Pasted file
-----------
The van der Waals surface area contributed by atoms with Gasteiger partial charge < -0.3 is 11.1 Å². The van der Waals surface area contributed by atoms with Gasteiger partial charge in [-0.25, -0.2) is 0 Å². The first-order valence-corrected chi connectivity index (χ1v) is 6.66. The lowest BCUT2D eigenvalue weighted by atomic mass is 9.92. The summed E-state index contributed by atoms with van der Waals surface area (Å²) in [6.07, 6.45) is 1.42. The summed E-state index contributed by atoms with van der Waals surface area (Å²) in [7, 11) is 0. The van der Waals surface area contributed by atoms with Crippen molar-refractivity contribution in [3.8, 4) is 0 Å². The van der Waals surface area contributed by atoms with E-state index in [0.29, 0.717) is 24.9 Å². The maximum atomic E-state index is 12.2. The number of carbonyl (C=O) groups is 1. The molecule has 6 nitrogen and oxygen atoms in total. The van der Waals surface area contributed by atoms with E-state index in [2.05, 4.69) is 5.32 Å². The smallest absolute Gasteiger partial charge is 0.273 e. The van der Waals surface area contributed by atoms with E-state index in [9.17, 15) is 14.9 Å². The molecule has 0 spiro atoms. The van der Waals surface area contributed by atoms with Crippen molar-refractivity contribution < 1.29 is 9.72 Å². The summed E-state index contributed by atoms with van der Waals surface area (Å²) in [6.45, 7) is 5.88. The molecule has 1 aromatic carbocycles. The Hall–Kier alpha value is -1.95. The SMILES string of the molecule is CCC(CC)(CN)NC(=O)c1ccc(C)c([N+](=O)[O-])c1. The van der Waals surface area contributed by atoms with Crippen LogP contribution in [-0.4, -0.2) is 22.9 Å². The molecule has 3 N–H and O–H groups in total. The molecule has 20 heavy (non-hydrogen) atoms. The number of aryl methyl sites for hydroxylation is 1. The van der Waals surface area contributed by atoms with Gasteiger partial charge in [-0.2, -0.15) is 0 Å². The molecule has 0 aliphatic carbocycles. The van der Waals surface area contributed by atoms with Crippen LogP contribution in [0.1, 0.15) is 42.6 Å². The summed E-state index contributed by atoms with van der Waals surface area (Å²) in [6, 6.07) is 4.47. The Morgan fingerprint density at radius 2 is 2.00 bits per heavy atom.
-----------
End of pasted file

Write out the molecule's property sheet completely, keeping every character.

The van der Waals surface area contributed by atoms with Gasteiger partial charge < -0.3 is 11.1 Å². The van der Waals surface area contributed by atoms with Gasteiger partial charge in [-0.25, -0.2) is 0 Å². The first-order valence-corrected chi connectivity index (χ1v) is 6.66. The lowest BCUT2D eigenvalue weighted by atomic mass is 9.92. The summed E-state index contributed by atoms with van der Waals surface area (Å²) in [6.07, 6.45) is 1.42. The summed E-state index contributed by atoms with van der Waals surface area (Å²) in [7, 11) is 0. The van der Waals surface area contributed by atoms with Crippen molar-refractivity contribution in [3.8, 4) is 0 Å². The van der Waals surface area contributed by atoms with E-state index in [0.29, 0.717) is 24.9 Å². The maximum atomic E-state index is 12.2. The number of carbonyl (C=O) groups is 1. The molecule has 6 nitrogen and oxygen atoms in total. The van der Waals surface area contributed by atoms with E-state index in [2.05, 4.69) is 5.32 Å². The smallest absolute Gasteiger partial charge is 0.273 e. The van der Waals surface area contributed by atoms with E-state index in [9.17, 15) is 14.9 Å². The molecule has 0 spiro atoms. The van der Waals surface area contributed by atoms with Crippen molar-refractivity contribution < 1.29 is 9.72 Å². The summed E-state index contributed by atoms with van der Waals surface area (Å²) in [6.45, 7) is 5.88. The molecule has 1 aromatic carbocycles. The Hall–Kier alpha value is -1.95. The SMILES string of the molecule is CCC(CC)(CN)NC(=O)c1ccc(C)c([N+](=O)[O-])c1. The van der Waals surface area contributed by atoms with Crippen LogP contribution in [-0.4, -0.2) is 22.9 Å². The molecule has 3 N–H and O–H groups in total. The molecule has 20 heavy (non-hydrogen) atoms. The number of aryl methyl sites for hydroxylation is 1. The van der Waals surface area contributed by atoms with Gasteiger partial charge in [-0.2, -0.15) is 0 Å². The molecule has 0 aliphatic carbocycles. The van der Waals surface area contributed by atoms with Crippen LogP contribution in [0.1, 0.15) is 42.6 Å². The summed E-state index contributed by atoms with van der Waals surface area (Å²) in [6, 6.07) is 4.47. The Morgan fingerprint density at radius 2 is 2.00 bits per heavy atom.